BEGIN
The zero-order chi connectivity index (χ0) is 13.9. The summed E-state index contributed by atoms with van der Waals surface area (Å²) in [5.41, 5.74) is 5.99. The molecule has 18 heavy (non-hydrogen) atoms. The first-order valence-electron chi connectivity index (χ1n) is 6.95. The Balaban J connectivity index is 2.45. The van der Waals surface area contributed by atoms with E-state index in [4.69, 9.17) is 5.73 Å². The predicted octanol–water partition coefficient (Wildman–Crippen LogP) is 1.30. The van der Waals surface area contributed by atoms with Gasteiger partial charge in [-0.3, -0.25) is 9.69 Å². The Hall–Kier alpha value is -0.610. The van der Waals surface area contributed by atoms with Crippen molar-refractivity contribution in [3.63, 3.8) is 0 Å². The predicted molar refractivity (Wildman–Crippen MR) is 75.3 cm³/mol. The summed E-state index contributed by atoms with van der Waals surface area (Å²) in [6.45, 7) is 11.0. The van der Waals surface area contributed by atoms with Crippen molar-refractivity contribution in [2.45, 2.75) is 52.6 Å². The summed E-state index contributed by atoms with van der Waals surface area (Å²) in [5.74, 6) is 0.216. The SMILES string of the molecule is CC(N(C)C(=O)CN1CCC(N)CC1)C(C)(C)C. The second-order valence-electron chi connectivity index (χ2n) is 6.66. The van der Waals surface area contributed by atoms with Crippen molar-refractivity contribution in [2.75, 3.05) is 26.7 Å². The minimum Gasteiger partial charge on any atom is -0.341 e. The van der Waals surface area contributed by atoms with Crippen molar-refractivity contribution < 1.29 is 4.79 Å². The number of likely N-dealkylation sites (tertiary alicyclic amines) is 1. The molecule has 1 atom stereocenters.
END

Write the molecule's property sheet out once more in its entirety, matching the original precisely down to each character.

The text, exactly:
The zero-order chi connectivity index (χ0) is 13.9. The summed E-state index contributed by atoms with van der Waals surface area (Å²) in [5.41, 5.74) is 5.99. The molecule has 18 heavy (non-hydrogen) atoms. The first-order valence-electron chi connectivity index (χ1n) is 6.95. The Balaban J connectivity index is 2.45. The van der Waals surface area contributed by atoms with E-state index in [4.69, 9.17) is 5.73 Å². The predicted octanol–water partition coefficient (Wildman–Crippen LogP) is 1.30. The van der Waals surface area contributed by atoms with Gasteiger partial charge in [-0.3, -0.25) is 9.69 Å². The Hall–Kier alpha value is -0.610. The van der Waals surface area contributed by atoms with Crippen molar-refractivity contribution in [3.63, 3.8) is 0 Å². The predicted molar refractivity (Wildman–Crippen MR) is 75.3 cm³/mol. The summed E-state index contributed by atoms with van der Waals surface area (Å²) in [6.45, 7) is 11.0. The van der Waals surface area contributed by atoms with Crippen molar-refractivity contribution in [2.45, 2.75) is 52.6 Å². The summed E-state index contributed by atoms with van der Waals surface area (Å²) in [5.74, 6) is 0.216. The SMILES string of the molecule is CC(N(C)C(=O)CN1CCC(N)CC1)C(C)(C)C. The second-order valence-electron chi connectivity index (χ2n) is 6.66. The van der Waals surface area contributed by atoms with Crippen molar-refractivity contribution in [2.75, 3.05) is 26.7 Å². The minimum Gasteiger partial charge on any atom is -0.341 e. The van der Waals surface area contributed by atoms with Crippen molar-refractivity contribution < 1.29 is 4.79 Å². The number of likely N-dealkylation sites (tertiary alicyclic amines) is 1. The molecule has 1 atom stereocenters.